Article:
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and simplicity will gain their confidence; and these, unfortunately, are the last virtues of which a civilized government is usually possessed. All the assertions, written or oral, made by a government, have usually some design lurking beneath them which the savage cannot fathom. He therefore feels an instinctive repugnance to admit such statements at all, unless confirmed by independent testimony. Besides this, as governments are constantly making promises, which it is afterwards impossible or inconvenient to keep, an appearance of bad faith cannot always be avoided. The New Zealand Government has been so often unfortunate in this respect, that even its own officers and the colonial public place a very slender reliance upon its promises; and the natives, who are less able to appreciate and make allowances for the exigencies of statecraft, are very blunt in their expression of opinion as to its character. I will give one example of what the natives would consider perfidy and we should call defective administration. 4 In selling territories to the Crown, many chiefs made it a condition of sale, that Crown grants for certain reserved portions of the territory should be issued to them, which would have given them a legal tenure and a right to let such lands to settlers, thus providing themselves with an income. Legal difficulties were, however, raised by the colonial law-officers as to such grants, and year after year passed

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without the promises of Government being fulfilled. Soon after Sir George Grey's return, his attention was drawn to the subject, and the Government surveyor was directed to prepare a return of all cases in which Crown grants had been promised but never issued. So little care had been taken by Government to remember its engagements to the natives, that two months of unremitted rummaging amongst maps and original deeds of Cession in the Government offices was necessary before the tale of our bad faith could be furnished. It then appeared 5 that in no less than 178 cases, some occurring as long ago as the year 1848, Crown grants had been promised and the promises had never been fulfilled; and that in thirty of these cases Crown grants had actually been stipulated for as part of the consideration in the very deeds of Cession. Is there any wonder that the natives called the Pakeha "a humbugging people?"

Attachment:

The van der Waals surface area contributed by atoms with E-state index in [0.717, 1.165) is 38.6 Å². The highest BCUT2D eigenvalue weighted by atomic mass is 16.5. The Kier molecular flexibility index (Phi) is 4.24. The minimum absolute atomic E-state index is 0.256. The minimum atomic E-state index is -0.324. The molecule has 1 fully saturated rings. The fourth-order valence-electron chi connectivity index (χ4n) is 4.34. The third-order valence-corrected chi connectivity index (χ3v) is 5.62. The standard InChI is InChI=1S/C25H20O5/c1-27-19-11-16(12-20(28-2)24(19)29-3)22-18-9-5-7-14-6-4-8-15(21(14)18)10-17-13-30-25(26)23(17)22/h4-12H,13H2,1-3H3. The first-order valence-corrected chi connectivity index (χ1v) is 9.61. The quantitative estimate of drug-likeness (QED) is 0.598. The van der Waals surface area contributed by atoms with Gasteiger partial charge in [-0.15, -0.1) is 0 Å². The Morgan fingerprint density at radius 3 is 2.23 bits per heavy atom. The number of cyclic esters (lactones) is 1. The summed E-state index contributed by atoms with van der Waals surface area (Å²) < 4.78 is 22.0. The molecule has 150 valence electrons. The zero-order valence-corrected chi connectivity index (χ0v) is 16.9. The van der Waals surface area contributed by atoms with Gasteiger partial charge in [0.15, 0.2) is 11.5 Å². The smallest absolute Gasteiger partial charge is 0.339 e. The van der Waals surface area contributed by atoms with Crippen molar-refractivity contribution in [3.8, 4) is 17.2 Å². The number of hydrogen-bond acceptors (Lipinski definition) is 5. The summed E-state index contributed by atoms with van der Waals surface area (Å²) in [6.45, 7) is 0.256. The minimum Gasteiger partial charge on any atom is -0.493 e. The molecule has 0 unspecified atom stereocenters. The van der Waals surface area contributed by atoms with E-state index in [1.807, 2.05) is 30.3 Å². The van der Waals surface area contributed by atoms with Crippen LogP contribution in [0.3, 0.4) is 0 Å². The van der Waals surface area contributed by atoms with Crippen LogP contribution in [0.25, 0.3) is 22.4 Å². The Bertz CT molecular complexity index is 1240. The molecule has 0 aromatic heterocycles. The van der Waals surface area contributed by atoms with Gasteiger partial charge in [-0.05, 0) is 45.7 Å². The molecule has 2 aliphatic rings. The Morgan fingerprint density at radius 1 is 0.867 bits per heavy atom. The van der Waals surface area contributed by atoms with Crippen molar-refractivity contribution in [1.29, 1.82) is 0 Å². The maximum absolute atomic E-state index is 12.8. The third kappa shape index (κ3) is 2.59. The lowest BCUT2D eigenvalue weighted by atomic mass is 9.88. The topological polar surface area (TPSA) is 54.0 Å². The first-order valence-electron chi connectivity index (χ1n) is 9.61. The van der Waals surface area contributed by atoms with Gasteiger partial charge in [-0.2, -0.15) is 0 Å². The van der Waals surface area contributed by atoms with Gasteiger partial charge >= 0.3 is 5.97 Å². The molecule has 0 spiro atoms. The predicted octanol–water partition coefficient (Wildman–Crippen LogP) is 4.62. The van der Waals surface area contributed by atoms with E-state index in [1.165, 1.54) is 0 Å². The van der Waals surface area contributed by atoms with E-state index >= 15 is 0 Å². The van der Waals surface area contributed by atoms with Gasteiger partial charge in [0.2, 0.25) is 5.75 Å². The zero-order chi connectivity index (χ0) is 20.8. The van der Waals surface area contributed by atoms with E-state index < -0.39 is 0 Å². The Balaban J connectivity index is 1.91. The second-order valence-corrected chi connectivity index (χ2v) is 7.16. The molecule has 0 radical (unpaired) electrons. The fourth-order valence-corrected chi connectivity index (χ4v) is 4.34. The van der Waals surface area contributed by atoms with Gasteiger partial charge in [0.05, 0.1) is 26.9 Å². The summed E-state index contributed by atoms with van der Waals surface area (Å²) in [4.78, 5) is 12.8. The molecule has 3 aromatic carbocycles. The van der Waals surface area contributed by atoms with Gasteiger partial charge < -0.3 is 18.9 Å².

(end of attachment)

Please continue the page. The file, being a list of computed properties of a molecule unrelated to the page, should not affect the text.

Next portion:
It was expected by the New Zealand clergy and others, who had sympathized with the Maories in the Taranaki war, that the arrival of Sir George Grey would be hailed by the natives with delight, that they would rush into his arms, tell him their grievances, and follow his advice with confidence. The same opinion was also prevalent in England, whither most of the information about Maories that ever comes, comes at second hand through the New Zealand clergy.

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But this supposed feeling of personal confidence did not really exist. Sir George Grey, during his former administration, had succeeded in attaching the greatest chiefs to himself, not so much by presents and pensions, of which he was less lavish than is generally supposed, but by exercising his extraordinary power of persuasion in personal intercourse. On the mass of the people he never made much impression. But at that time, the influence of the old chiefs, though decaying, had not altogether vanished; and Potatau, Wi Tako, and others, who had become Sir George Grey's personal friends, were quite capable of keeping the country in tranquillity. But the day for a policy of this kind had gone by when Sir George Grey returned to New Zealand. Most of the old chiefs were dead, and the rest had become the followers and not the leaders of the public will. The Maories had contracted a passionate desire for nationality which overwhelmed the personal predilections of their chiefs, so that Sir George Grey found his old friends either unwilling to sacrifice their patriotism to personal friendship, or powerless to persuade their tribes to follow them.

The chiefs of Waikato, Wiremu Tamihana, Rewi Maniapoto, and others, were neither to be bribed, cajoled, nor coaxed into pursuing any other object than the advancement of their Maori nationality. It is true, that Sir George Grey was more feared than the former Governor; he had a character among the Maories for